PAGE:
The Beatles: Get Back – Disney+ Trailer Guaranteed to Give You Chills

The Beatles: Get Back final trailer was released by Disney this morning and gives us a real sense of what this three-night event is going to be, and what kind of footage Peter Jackson has been playing around with for years. Filmed in January 1969 by director Michael Lindsay-Hogg as the band was in the process of what would be their final albums Abbey Road and Let It Be, the footage has been locked away for over 50 years. Disney+ will release the three-part film across three nights on November 25th, 26th, and 27th, Thanksgiving weekend here in the US. Later on Beatles are the best Beatles, and I am not ashamed to say a lot of this footage made me misty. Get goosebumps from the footage below.

Peter Jackson's History Lesson On The Beatles

The Beatles: Get Back takes audiences back in time to the band's January 1969 recording sessions, which became a pivotal moment in music history. The docuseries showcases The Beatles' creative process as they attempt to write 14 new songs in preparation for their first live concert in over two years. Faced with a nearly impossible deadline, the strong bonds of friendship shared by John Lennon, Paul McCartney, George Harrison, and Ringo Starr are put to the test. The docuseries is compiled from nearly 60 hours of unseen footage shot over 21 days, directed by Michael Lindsay-Hogg in 1969, and from more than 150 hours of unheard audio, most of which has been locked in a vault for over half a century. The docuseries features – for the first time in its entirety – The Beatles' last live performance as a group, the unforgettable rooftop concert on London's Savile Row, as well as other songs and classic compositions featured on the band's final two albums, Abbey Road and Let It Be. Jackson is the only person in 50 years to have been given access to this Beatles treasure trove, all of which has now been brilliantly restored.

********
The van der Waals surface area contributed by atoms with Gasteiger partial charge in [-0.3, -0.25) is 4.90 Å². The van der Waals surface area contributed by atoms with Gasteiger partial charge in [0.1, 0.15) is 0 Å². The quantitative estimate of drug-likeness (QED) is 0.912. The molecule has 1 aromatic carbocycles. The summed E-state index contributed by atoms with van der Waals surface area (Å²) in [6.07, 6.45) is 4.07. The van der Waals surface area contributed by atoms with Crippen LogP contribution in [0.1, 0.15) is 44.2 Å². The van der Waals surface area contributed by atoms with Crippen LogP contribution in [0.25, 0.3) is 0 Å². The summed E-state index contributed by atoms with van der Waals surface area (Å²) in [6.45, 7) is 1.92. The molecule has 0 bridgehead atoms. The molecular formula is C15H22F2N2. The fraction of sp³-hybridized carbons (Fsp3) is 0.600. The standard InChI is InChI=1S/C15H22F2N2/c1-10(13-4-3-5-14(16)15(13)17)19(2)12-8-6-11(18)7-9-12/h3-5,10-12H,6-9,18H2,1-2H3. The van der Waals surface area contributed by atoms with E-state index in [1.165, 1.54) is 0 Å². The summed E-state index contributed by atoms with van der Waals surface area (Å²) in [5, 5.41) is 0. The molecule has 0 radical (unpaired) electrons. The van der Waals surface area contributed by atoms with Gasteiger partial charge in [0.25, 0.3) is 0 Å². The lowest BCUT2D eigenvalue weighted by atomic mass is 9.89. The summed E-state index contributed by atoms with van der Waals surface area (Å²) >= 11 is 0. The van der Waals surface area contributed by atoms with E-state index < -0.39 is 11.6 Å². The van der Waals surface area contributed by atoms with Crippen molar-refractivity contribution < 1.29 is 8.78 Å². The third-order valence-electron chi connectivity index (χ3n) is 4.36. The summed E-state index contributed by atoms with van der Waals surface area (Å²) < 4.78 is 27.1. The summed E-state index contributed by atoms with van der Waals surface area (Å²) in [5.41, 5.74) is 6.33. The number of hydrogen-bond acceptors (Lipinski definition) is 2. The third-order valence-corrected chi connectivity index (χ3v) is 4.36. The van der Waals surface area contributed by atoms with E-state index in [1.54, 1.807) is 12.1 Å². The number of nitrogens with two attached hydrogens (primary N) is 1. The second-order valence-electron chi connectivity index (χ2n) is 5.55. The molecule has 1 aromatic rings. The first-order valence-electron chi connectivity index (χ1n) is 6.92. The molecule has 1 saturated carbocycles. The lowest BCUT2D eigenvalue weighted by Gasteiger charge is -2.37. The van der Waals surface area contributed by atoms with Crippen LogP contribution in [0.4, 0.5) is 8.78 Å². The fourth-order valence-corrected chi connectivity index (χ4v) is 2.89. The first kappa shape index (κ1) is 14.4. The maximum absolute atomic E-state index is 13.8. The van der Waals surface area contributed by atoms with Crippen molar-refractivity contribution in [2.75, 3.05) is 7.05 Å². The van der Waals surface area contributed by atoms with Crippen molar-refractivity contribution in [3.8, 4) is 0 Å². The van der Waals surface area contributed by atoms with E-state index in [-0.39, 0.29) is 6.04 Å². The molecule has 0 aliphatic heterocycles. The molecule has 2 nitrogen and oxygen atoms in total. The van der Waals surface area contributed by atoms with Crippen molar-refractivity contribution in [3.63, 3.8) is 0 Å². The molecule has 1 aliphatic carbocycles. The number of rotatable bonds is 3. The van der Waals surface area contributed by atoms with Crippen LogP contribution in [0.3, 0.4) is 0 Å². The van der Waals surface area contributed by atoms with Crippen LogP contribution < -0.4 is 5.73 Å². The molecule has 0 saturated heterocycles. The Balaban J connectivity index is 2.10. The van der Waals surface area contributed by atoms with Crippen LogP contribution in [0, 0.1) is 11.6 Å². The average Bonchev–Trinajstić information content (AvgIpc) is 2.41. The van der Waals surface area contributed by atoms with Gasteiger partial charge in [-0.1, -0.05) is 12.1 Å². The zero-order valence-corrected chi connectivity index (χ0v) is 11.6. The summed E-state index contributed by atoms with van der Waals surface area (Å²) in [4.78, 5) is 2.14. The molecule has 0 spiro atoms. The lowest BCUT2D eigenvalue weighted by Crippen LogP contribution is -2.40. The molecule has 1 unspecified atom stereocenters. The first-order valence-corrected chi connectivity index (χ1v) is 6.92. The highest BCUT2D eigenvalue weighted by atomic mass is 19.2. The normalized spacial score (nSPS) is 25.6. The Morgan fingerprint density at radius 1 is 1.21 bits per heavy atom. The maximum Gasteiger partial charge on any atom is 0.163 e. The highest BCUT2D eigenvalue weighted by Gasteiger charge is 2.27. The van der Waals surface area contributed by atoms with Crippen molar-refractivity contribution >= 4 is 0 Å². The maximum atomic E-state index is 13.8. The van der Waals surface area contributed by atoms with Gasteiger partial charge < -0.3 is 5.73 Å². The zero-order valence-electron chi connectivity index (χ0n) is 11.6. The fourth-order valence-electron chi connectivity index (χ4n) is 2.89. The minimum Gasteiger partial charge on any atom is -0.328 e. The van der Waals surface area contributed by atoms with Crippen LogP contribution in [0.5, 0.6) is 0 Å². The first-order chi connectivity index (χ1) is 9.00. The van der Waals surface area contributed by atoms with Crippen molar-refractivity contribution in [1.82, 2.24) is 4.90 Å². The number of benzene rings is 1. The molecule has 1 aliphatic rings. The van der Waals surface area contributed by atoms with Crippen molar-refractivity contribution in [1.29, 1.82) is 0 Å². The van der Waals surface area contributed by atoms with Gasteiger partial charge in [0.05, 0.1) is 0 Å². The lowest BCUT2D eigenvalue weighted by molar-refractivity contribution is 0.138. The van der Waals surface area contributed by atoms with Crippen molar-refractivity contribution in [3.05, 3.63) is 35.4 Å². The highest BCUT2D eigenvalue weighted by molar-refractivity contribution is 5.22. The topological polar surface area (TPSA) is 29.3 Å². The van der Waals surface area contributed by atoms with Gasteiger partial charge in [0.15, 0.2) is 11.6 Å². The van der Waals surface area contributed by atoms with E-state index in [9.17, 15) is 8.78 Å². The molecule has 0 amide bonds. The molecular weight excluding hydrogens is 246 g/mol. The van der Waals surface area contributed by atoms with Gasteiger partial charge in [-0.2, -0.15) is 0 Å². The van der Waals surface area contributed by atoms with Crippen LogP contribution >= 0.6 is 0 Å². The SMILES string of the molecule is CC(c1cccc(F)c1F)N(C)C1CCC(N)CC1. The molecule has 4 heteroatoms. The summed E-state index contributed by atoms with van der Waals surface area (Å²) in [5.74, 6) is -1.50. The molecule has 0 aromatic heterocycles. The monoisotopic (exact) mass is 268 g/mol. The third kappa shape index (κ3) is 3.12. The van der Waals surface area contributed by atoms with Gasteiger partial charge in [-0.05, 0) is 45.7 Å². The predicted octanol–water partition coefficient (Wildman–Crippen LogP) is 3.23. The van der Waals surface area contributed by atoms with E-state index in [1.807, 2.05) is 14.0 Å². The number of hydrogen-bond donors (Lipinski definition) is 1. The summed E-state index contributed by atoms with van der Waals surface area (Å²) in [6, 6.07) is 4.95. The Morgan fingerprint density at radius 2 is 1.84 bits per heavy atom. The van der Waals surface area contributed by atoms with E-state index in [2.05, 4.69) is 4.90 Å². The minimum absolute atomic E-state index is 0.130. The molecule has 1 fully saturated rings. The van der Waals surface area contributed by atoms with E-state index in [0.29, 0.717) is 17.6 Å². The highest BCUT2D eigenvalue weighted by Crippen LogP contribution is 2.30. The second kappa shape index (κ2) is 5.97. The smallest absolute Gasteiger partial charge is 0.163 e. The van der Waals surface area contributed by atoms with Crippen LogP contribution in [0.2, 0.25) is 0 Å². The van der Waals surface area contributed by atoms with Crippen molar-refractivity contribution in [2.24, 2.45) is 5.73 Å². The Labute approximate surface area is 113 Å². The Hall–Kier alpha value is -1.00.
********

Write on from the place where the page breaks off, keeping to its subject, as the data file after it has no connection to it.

The Beatles: Get Back Full Trailer Released And Gives You Chills
The Beatles: Get Back. Credit Disney

It occurred to me this morning that my daughter's generation may be the first that doesn't quite grasp what The Beatles meant not only to music but the world. She is nine, and the other day "Help" came on in one of her videos, and I started tapping my foot and singing, and she looked at me like I was crazy and then had no clue who I was talking about when I said, "I always sing The Beatles". I felt like a bad parent. We will be watching this for sure, and hopefully, the younger generation will as well.

Enjoyed this? Please share on social media!

About Jeremy Konrad

Jeremy Konrad has written about collectibles and film for almost ten years. He has a deep and vast knowledge of both. He resides in Ohio with his family.
Comments will load 8 seconds after page. Click here to load them now.